a secondary mounting means on each housing fastened to the facing wall in the compartment substantially at the midportion of the housing, said secondary mounting means having a fastener at a free end portion thereof connecting with a mating fastener on a frame member on said vehicle.
11. The saddlebags of claim 10 wherein said first mounting means spans the width of the vehicle and is removably secured to the vehicle, at least one extendable flexible strap has Velcro-type means coacting with mating means on the first mounting means securing said housings on the vehicle, said extendable strap adjusting to accommodate different vehicle widths and to situate the housings at a desirable riding height.
12. A pair of saddlebags for a motorcycle or like vehicle comprising:
first and second housings;
at least one flexible strap associated with one of said housings for connecting said first and second housings, each to the other;
at least one protective compartment associated with one of said housings within which said strap is extensible;
means within said compartment for securing an end of said flexible strap;
a first mounting means spanning with width of and secured relative to said vehicle and engageable with said strap, said strap and mounting means having securing means comprising readily engageable and separable Velcro-type strips for detachably suspending the housings from the vehicle; and
secondary mounting means for removably mating at least one of said housings with a frame member on said vehicle;
said secondary mounting means, in conjunction with the first mounting means positively locating the first and second housings upon the vehicle.
13. The saddlebags of claim 12 wherein said compartment is defined by a sheet overlying and secured to said housing.
14. The saddlebags of claim 12 wherein said securing means within said compartment comprises a buckle which can be used to vary the length of the strap and thereby the spacing between said housings.
15. The saddlebags of claim 12 wherein said housings are of a flexible construction.
16. The saddlebags of claim 12 wherein said secondary mounting means comprises a flexible strap whose length is adjustable to adapt to alternative vehicle constructions.
17. The saddlebags of claim 16 including an adaptor securable to said vehicle frame for removably attaching an end of said mating means.
Referring initially to FIGS. 1 and 7, the saddlebags of the present invention are illustrated and comprise a first housing 10 and a second housing 110 spaced therefrom and joined by laterally extending forward and rear flexible sling straps 12, 112, respectively. The saddlebags, as shown in FIG. 5, are positioned upon a motorcycle 14, with the straps 12, 112 straddling the seat 16 and suspending the housings at either side of the vehicle 14. The weight of the housings urges the straps downwardly and generally into conformity with the contour of the seat 16.
The housings 10, 110 are constructed preferably from a light, flexible material such as nylon, which is substantially impervious to water. Stiffening material may be incorporated into the housing 10, 110 to maintain their shape particularly when they are empty. While the precise construction and configuration of the housings 10, 110 does not form a part of the present invention, it is desirable that the inwardly facing housing surfaces 18, 118 be substantially flat so as to abut closely against the sides of the vehicle 14 upon which they are mounted, and against each other when the housings are separated from the vehicle for carrying.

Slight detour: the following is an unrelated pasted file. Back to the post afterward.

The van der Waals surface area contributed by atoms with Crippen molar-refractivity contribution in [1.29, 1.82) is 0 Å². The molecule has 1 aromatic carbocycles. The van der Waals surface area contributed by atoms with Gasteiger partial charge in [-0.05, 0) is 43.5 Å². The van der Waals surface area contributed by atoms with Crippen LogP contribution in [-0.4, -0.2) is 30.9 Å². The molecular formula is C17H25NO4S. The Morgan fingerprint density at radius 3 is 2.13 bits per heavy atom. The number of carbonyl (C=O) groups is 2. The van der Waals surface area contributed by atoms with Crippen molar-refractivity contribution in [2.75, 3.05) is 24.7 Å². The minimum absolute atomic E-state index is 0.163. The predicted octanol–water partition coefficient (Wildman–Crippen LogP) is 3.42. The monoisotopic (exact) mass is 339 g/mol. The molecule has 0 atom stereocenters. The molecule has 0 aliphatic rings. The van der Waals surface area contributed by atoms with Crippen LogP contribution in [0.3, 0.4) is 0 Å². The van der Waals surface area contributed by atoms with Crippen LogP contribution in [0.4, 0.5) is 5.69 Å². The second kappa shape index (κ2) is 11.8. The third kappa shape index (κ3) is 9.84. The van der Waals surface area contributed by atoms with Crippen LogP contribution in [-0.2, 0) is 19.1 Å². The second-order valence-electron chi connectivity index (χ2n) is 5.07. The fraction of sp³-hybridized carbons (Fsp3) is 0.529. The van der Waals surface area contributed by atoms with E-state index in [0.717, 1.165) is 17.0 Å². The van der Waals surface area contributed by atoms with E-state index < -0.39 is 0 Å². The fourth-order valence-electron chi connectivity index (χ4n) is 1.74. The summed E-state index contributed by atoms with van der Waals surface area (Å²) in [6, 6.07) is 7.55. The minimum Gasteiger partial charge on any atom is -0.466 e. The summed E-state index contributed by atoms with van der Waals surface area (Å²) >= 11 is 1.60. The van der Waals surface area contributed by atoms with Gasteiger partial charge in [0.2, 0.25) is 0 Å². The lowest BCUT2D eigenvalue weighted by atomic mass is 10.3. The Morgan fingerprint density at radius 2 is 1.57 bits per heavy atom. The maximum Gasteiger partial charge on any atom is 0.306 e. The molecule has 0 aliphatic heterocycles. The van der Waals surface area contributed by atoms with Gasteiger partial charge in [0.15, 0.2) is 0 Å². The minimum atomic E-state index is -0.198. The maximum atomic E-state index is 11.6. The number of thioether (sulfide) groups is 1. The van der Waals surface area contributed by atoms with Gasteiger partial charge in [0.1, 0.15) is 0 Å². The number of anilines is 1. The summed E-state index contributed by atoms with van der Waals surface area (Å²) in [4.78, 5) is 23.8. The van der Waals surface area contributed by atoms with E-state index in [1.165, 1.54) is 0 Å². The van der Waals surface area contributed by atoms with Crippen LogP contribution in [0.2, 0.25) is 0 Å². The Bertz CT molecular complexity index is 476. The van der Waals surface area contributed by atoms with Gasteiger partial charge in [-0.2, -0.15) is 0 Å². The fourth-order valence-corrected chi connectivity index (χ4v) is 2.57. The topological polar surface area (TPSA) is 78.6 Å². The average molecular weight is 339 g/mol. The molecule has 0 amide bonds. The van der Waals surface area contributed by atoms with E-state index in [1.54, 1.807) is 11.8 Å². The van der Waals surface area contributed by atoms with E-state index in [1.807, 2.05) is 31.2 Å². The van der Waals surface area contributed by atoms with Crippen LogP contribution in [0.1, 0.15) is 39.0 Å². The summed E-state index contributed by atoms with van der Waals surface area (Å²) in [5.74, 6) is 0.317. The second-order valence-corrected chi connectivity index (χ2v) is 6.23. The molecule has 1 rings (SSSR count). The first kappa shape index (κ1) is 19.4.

A sheet 20, 120 overlies and is sewn to the facing housing surfaces 18, 118, and together therewith defines a protective compartment 22, 122 within which the mounting straps 12, 112 and adjusting means 24, 124 therefor can be hidden from view. The sheet 20, 120 is secured to the housing along all but its upper edge 26, 126 which permits access to the adjusting means as illustrated in FIGS. 2 and 3 and discussed in the following paragraphs.
On the surface 18, 118 of each housing 10, 110, and within the compartment 22, 122, associated therewith, are included both a sling strap 12, 112 and an adjusting means 24, 124 comprising a flat buckle plate 24, 124 which receives the strap 12, 112 from the opposing housing. The plates 24, 124 include three vertically spaced and aligned, longitudinally extending slots 28, 30, 32, 128, 130, 132 which are dimensioned approximately to the size of the slings 12, 112. To attach the plates 24, 124 to the housings, a strip of material 34, 134 is extended through the lowest slot 28, 128 and doubled over itself as to form a loop 36, 136 which surrounds the lower portion of the plate. The overlapped material 34, 134 is stitched to the housings such that the loop can flex away from the housings, as in FIGS. 2 and 3, and the plate can slide about the loop, which facilitates adjustment of the sling straps 12, 112. One end of each sling strap 12, 112 is sewn directly to one of the housings 10, 110 adjacent their ends 38, 138.
The straps 12, 112, as shown in FIG. 1, are introduced to the opposing compartments 22, 122 through a reinforced aperture 140 in the sheet 20, 120. Alternately, as shown in FIG. 7, the straps 12, 112 might be extended through the open upper edge 26, 126 of the compartment 22, 122. In either embodiment, a guide ring (FIG. 1) 142 may be included to maintain the straps 12, 112 closely against the facing surfaces 18, 118 at the upper portion of the housings 10, 110. A similar arrangement is used to direct the strap outwardly from the compartment, as illustrated in FIG. 1 for the rear strap 112.